Is inerrancy enough

Author: Pastor F. William Darrow
A defense of the KJV

After serving some 42 years as a pastor I have learned that things are constantly changing in the realm of the church. Trends and fads, yes, even in churches, come and go. Some are good some are bad. Change is a way of life but not always good. Allow me to give you an example.

I have attended many ordination councils over the years. Even in those, the evidence of trends and issues become prevalent. Areas that were questioned heavily 25 years ago do not even draw a question today. I remember years ago that a candidate would be grilled heavily over “verbal plenary inspiration”. The candidate had to know and be able to explain that “inspiration” is God breathing into man the very words He wanted him to write. “Verbal” meaning that the Holy Spirit guided the writers of the Bible in the very words that they used. “Plenary” means fully or completely as to the fact that every word was inspired by God from beginning to end.

I am not sure when it started, but it seems to me that in the late sixties or seventies a new word, or at least a more frequently used word, came on the scene. That word is “inerrancy”. In many doctrinal statements of more recent days the word “inerrancy” appears but not the phrase “verbal plenary inspiration”. I began to question in my mind why the term “inerrancy” had replaced “verbal plenary inspiration” even though it is a fine word but it does not say enough. Since new versions of the Bible keep coming on the scene and some have become preferred over the old, tried and proven KJV, I have sought to read for answers. It has been a learning experience. One of which has helped me to understand why the term “verbal plenary inspiration” is no longer being used.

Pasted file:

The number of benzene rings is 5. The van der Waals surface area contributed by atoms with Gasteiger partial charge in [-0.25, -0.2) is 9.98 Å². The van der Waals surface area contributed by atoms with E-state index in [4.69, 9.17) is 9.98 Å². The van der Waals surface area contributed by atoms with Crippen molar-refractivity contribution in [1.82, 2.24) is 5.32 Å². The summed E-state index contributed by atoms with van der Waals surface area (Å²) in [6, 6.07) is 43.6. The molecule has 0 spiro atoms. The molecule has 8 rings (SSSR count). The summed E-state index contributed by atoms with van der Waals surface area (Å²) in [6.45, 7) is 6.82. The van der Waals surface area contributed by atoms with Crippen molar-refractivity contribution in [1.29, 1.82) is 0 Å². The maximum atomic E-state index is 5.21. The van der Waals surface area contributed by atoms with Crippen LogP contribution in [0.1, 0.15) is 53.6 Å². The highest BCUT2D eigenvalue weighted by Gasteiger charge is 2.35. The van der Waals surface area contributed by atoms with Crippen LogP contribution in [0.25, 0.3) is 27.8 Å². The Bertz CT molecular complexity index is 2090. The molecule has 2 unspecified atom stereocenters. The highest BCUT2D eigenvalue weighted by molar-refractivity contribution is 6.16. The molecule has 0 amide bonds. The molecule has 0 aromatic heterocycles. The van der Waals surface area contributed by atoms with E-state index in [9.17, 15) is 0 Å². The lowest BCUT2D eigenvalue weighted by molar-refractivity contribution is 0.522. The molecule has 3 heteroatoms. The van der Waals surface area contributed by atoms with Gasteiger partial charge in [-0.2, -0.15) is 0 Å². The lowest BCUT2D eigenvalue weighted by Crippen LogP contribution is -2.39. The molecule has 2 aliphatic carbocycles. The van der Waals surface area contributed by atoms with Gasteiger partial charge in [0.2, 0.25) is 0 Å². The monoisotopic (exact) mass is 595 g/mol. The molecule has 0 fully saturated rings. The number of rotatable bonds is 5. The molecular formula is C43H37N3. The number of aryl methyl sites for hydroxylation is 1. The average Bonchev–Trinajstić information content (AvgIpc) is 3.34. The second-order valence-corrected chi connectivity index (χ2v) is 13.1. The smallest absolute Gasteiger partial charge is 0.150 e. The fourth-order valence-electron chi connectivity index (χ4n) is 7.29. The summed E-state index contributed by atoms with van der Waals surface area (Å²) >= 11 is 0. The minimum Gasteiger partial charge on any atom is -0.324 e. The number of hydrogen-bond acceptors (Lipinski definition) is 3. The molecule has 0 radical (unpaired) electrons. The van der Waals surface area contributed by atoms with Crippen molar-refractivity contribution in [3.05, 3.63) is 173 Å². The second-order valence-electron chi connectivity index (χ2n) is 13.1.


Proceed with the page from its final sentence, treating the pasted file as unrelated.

I also was at a conference where a speaker made the statement, as he held up his Bible, “inerrancy, no, infallibility yes”. He did not believe that the present Bibles we have are inerrant, just infallible. What he meant by that is since we do not have the original manuscripts, which are inerrant, our translations are not inerrant but we have enough evidence from different old texts so at least we can say they are infallible, or trustworthy. I do not agree with this at all.

There are three basic techniques in Bible translation work. Quoting the National Religious Broadcasters, January 1996 issue, an article by Harry Conay: “With regard to popular Bible translation, we frequently use terms like formal equivalency (‘this is how we write what they wrote), dynamic equivalency (‘this is how we would say what they meant’), and paraphrasing (‘this is how I think their intent can be more clearly stated’). (Printed in the Foundation magazine, January-February 1996 issue).

The three techniques are:

1. Formal Equivalency

2. Dynamic Equivalency

3. Paraphrasing

Let me start from the bottom up. Paraphrasing is simply taking what the text says and rewriting it to what you think it says.

The big problem with paraphrasing is that it simply becomes the opinion of the translator as to what a passage means. Once you enter this area of practice it is no longer the Words of God but some individual’s opinion of what it says. A paraphrase is not a Bible translation but a commentary. A paraphrase should not be called a translation or even the Bible.